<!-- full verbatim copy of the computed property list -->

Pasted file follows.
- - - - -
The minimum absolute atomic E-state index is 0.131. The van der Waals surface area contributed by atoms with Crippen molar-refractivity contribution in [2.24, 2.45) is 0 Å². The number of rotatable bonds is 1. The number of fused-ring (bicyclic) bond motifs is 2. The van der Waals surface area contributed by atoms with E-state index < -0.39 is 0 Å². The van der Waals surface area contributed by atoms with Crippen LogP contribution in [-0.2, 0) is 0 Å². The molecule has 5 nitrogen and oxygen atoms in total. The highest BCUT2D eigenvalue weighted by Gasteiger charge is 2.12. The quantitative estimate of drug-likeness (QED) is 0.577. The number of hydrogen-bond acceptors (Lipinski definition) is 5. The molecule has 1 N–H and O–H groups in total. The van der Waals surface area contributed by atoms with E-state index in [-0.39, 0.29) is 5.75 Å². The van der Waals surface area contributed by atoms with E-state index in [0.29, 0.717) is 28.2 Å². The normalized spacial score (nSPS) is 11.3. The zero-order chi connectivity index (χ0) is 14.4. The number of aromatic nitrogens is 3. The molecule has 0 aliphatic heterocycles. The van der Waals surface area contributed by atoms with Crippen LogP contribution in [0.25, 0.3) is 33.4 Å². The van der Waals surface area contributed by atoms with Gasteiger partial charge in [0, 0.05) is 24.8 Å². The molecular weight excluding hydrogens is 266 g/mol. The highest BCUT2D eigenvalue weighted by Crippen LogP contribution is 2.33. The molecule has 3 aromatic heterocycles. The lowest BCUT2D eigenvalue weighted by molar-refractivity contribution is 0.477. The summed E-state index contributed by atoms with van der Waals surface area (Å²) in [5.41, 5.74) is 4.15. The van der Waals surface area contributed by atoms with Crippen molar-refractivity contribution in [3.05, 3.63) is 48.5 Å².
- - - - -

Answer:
The minimum absolute atomic E-state index is 0.131. The van der Waals surface area contributed by atoms with Crippen molar-refractivity contribution in [2.24, 2.45) is 0 Å². The number of rotatable bonds is 1. The number of fused-ring (bicyclic) bond motifs is 2. The van der Waals surface area contributed by atoms with E-state index < -0.39 is 0 Å². The van der Waals surface area contributed by atoms with Crippen LogP contribution in [-0.2, 0) is 0 Å². The molecule has 5 nitrogen and oxygen atoms in total. The highest BCUT2D eigenvalue weighted by Gasteiger charge is 2.12. The quantitative estimate of drug-likeness (QED) is 0.577. The number of hydrogen-bond acceptors (Lipinski definition) is 5. The molecule has 1 N–H and O–H groups in total. The van der Waals surface area contributed by atoms with E-state index in [-0.39, 0.29) is 5.75 Å². The van der Waals surface area contributed by atoms with E-state index in [0.29, 0.717) is 28.2 Å². The normalized spacial score (nSPS) is 11.3. The zero-order chi connectivity index (χ0) is 14.4. The number of aromatic nitrogens is 3. The molecule has 0 aliphatic heterocycles. The van der Waals surface area contributed by atoms with Crippen LogP contribution in [0.25, 0.3) is 33.4 Å². The van der Waals surface area contributed by atoms with Gasteiger partial charge in [0, 0.05) is 24.8 Å². The molecular weight excluding hydrogens is 266 g/mol. The highest BCUT2D eigenvalue weighted by Crippen LogP contribution is 2.33. The molecule has 3 aromatic heterocycles. The lowest BCUT2D eigenvalue weighted by molar-refractivity contribution is 0.477. The summed E-state index contributed by atoms with van der Waals surface area (Å²) in [5.41, 5.74) is 4.15. The van der Waals surface area contributed by atoms with Crippen molar-refractivity contribution in [3.05, 3.63) is 48.5 Å².